By: Eleanor King & Maurice King


Tags: Buyers, sellers, adjusting to higher interest rates

Residential sales across Durham Region dropped last month compared to the year before but new listings increased in that same time period. Both are encouraging signs that stability is returning to the housing market, despite rising interest rates and worries about a recession. 

According to the Durham Region Association of Realtors, 632 homes exchanged hands in October through the MLS System. That’s a significant drop of 40 per cent compared to 2021 but new listings reached 1,183 – a four per cent increase compared to the same time last year. 

Compare that to the Greater Toronto Area (GTA) overall. Realtors reported 4,961 sales though the Toronto Regional Real Estate Board’s (TRREB) MLS system in October – down 49.1 per cent compared to the previous year. New listings across the GTA were down 11.6 per cent year over year. 

The average GTA selling price, meanwhile, can be described as quite stable, increasing from $1,074,754 in July to $1,079,500 in August to $1,086,762 in September and reaching $1,089,428 in October. That number is down slightly from June’s average selling price of $1,146,254 and down 5.7 per cent year over year, when the average GTA home netted $1,155,624. 


Here in Durham Region, the average price in October was $893,673, which means it remains a top marketplace with affordable options for buyers, which is good news for sellers, especially if they’re also planning to buy. Here’s the average price by municipality: Ajax ($968,767), Brock Township ($805,653), Clarington ($835,359), Oshawa ($782,227), Pickering ($981,563), Scugog ($958,500), Uxbridge ($1,100,627) and Whitby ($991,105). The average days on market was 16 – up from nine last year. 

Here in Brooklin, the average selling price in October was $1,139,420, down from the peak of $1,403,356 in February. It’s also down from the previous year, when the average home sold for $1,214,081, and up from October 2020, when the average home netted $955,297.

Those are a lot of numbers to absorb. But as you consider them, remember the Bank of Canada has increased its policy rate six consecutive times since March in a bid to tackle inflation and is expected to increase it again on December 7. Even as house prices have dropped, the cost of borrowing has risen and – especially after historic low interest rates during the pandemic – both buyers and sellers are adjusting to the new reality. 

It's also important to remember that market activity remains well below pre-pandemic levels not just in the GTA but across the country, according to the Canadian Real Estate Association (CREA). Declining price trends appear to be broadly moderating, with major markets reporting smaller rates of depreciation in October, a new RBC report finds.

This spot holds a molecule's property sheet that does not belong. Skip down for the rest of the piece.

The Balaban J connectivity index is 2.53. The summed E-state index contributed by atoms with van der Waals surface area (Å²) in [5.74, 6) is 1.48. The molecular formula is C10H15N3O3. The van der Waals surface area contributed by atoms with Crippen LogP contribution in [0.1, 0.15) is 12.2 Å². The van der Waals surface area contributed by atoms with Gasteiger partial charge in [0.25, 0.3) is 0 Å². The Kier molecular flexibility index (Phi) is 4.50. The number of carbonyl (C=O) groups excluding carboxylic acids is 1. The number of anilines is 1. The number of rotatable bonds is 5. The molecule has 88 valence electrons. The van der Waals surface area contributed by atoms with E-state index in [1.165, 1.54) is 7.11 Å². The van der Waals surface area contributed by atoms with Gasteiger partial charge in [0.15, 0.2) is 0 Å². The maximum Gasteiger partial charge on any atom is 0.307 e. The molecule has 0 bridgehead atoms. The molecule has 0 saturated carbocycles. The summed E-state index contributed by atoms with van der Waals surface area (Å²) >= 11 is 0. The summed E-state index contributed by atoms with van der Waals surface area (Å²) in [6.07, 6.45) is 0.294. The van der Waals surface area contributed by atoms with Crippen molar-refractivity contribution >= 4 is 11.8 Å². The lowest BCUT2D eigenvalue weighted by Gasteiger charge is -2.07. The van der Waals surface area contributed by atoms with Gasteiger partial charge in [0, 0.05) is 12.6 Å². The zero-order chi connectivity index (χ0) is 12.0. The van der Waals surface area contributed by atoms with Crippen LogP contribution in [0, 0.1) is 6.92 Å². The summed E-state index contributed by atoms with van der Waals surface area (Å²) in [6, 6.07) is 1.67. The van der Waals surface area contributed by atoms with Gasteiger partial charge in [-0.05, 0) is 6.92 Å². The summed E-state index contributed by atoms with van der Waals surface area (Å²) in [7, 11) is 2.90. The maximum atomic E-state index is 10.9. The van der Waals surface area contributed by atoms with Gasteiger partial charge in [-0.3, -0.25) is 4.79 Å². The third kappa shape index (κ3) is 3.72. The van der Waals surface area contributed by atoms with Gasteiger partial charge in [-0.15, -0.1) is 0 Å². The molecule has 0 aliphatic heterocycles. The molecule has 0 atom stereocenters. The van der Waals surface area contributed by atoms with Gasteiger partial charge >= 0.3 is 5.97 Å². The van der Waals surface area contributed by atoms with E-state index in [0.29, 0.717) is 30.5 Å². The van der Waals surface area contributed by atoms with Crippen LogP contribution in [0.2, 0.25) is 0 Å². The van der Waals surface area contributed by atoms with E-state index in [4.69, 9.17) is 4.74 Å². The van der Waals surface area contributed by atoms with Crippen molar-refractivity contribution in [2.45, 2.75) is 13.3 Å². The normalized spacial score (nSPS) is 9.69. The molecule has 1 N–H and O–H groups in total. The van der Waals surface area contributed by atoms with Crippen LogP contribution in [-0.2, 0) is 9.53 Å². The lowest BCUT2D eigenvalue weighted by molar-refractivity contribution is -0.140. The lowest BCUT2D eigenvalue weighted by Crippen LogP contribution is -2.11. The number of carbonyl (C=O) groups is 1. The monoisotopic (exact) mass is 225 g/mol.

Canada’s major chartered banks are currently advertising five-year fixed mortgage special interest rates of around 5.54 per cent. Home buyers can often negotiate the interest rate for mortgage financing based on their creditworthiness and the degree to which they do other banking business with the mortgage lender, CREA advises. 

If you’re a buyer, we encourage you to get preapproved, speak to your lender so you understand what you can comfortably afford and to stay below that rate when making an offer. Getting preapproved will allow you to secure a rate for 90 to 120 days while you look for a home. 


If you’ve decided to sell, there’s certainly no need to wait, but it is important to be realistic about pricing. We will conduct market research on the area in which you’re selling, compare how much properties have recently been listed for and determine their selling price to help you list your home accordingly.  

As home buyers or prospective buyers come to terms with higher borrowing costs, they’ll move from the sidelines into the market. “With new listings at or near historic lows, a moderate uptick in demand from current levels would result in a noticeable tightening in the resale housing market in short order,” TRREB President Kevin Crigger tells us. 

“Obviously, there is still a lot of short-term economic uncertainty. In the medium-to-long-term, however, the demand for housing will rebound.”

After experiencing a market that was described by adjectives like ‘red hot’ and ‘frenetic,’ many buyers and sellers welcome the return to stability. The lack of urgency provides breathing room on every transaction, allowing all parties to make more thoughtful decisions. 

As the housing market continues to evolve, we understand that you may be hesitant to buy or sell. But Durham Region remains an ideal market, with a wide variety of home types and neighbourhoods. As always, your local realtor is your best bet for information and guidance about how to navigate the current market. Count on The King Home Team: Royal Heritage Realty to help you make sound decisions that are in the best interest of you and your family.